Powering the whole shebang is a 5,000mAh battery, which we’re hoping to see multi-day use from since it’s paired with a chipset that sips power rather than gulps it. Meanwhile, around back sits a quartet of cameras: You’ll spend most of your time shooting with the main, 48-megapixel wide sensor, but it’s flanked by a 2-megapixel depth sensor, an 8-megapixel ultra-wide camera with a 118-degree field of view and a curious 5-megapixel macro camera for extreme close-ups. Now, the jury is still out on whether people are really clamoring for this kind of highly specialized sensor, but Motorola gets credit for sweetening the deal in an unusual way — it gave that macro camera a tiny, proper ring light. (And in case you were wondering, no, you cannot use it as a more appealing kind of flash for the other cameras.)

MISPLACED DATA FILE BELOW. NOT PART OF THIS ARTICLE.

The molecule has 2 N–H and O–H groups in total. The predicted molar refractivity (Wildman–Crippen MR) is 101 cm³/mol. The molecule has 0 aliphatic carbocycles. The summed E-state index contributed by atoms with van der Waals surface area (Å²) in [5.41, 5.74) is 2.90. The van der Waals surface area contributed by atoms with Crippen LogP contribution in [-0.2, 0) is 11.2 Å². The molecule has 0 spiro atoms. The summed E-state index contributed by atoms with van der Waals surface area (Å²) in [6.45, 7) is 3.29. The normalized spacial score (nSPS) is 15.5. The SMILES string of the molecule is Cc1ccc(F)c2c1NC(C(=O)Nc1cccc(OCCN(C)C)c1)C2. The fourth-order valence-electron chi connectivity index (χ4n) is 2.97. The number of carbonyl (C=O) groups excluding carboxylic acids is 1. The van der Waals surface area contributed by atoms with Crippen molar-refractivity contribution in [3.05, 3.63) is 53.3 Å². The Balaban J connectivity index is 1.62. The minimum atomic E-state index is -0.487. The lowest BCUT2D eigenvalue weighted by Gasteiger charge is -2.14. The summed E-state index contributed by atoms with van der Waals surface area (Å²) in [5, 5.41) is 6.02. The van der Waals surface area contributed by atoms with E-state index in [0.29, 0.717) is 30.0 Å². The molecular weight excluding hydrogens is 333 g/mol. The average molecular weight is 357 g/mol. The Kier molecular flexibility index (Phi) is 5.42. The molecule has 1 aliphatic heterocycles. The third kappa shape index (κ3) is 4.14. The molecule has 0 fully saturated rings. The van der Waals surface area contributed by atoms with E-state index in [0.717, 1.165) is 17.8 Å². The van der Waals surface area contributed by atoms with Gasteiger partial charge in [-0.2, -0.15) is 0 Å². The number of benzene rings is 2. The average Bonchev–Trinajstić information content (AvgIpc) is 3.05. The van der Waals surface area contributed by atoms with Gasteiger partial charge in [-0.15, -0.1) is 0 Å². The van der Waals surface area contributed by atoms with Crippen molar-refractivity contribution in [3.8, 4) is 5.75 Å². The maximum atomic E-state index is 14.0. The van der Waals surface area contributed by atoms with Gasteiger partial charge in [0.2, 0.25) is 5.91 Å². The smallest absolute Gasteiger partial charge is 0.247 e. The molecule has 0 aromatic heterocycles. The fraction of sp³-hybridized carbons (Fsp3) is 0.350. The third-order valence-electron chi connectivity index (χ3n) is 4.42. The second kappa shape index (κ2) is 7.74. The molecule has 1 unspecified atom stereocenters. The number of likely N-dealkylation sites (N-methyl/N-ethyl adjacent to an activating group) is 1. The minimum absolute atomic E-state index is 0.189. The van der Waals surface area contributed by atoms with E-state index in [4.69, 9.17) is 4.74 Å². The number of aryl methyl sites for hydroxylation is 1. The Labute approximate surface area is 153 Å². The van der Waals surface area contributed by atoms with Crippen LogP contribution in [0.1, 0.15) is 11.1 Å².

The front-facing camera situation is similarly surprising, since Motorola saw fit to add two of them here. The first is a relatively straightforward 16-megapixel camera with an f/2.0 aperture, and you can count on this one to deliver the stronger selfies. The other camera, meanwhile, is an 8-megapixel ultra-wide that Motorola says can squeeze an extra three or four people into the frame at once. Throw in a side-mounted fingerprint reader, a headphone jack and NFC for all those COVID-era contactless payments, and it feels like we’re looking at a phone that could give Google’s new, cheap Pixels a real fight in the looming 5G mid-range smartphone war.
Of course, there is too often a gap between a phone’s potential on paper and its performance in the real world. Motorola is eyeing an imminent launch so, stay tuned to see how its unusually appealing new phone stacks up against the competition.